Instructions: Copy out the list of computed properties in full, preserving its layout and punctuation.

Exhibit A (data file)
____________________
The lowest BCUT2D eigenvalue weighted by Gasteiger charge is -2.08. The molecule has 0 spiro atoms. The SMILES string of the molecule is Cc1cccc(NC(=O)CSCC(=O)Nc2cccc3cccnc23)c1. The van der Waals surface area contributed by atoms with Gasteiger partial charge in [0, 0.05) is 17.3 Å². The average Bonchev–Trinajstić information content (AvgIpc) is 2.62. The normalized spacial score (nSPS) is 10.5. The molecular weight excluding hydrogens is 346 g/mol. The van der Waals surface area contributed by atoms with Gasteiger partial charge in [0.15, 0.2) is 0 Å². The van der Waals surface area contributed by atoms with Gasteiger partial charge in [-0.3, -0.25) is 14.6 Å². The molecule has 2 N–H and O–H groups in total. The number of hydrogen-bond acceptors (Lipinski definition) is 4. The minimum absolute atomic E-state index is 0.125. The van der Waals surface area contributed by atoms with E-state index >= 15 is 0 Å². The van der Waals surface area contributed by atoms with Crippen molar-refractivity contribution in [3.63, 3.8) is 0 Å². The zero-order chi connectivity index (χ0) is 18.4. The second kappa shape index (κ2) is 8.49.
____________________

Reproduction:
The lowest BCUT2D eigenvalue weighted by Gasteiger charge is -2.08. The molecule has 0 spiro atoms. The SMILES string of the molecule is Cc1cccc(NC(=O)CSCC(=O)Nc2cccc3cccnc23)c1. The van der Waals surface area contributed by atoms with Gasteiger partial charge in [0, 0.05) is 17.3 Å². The average Bonchev–Trinajstić information content (AvgIpc) is 2.62. The normalized spacial score (nSPS) is 10.5. The molecular weight excluding hydrogens is 346 g/mol. The van der Waals surface area contributed by atoms with Gasteiger partial charge in [0.15, 0.2) is 0 Å². The van der Waals surface area contributed by atoms with Gasteiger partial charge in [-0.3, -0.25) is 14.6 Å². The molecule has 2 N–H and O–H groups in total. The number of hydrogen-bond acceptors (Lipinski definition) is 4. The minimum absolute atomic E-state index is 0.125. The van der Waals surface area contributed by atoms with E-state index >= 15 is 0 Å². The van der Waals surface area contributed by atoms with Crippen molar-refractivity contribution in [3.63, 3.8) is 0 Å². The zero-order chi connectivity index (χ0) is 18.4. The second kappa shape index (κ2) is 8.49.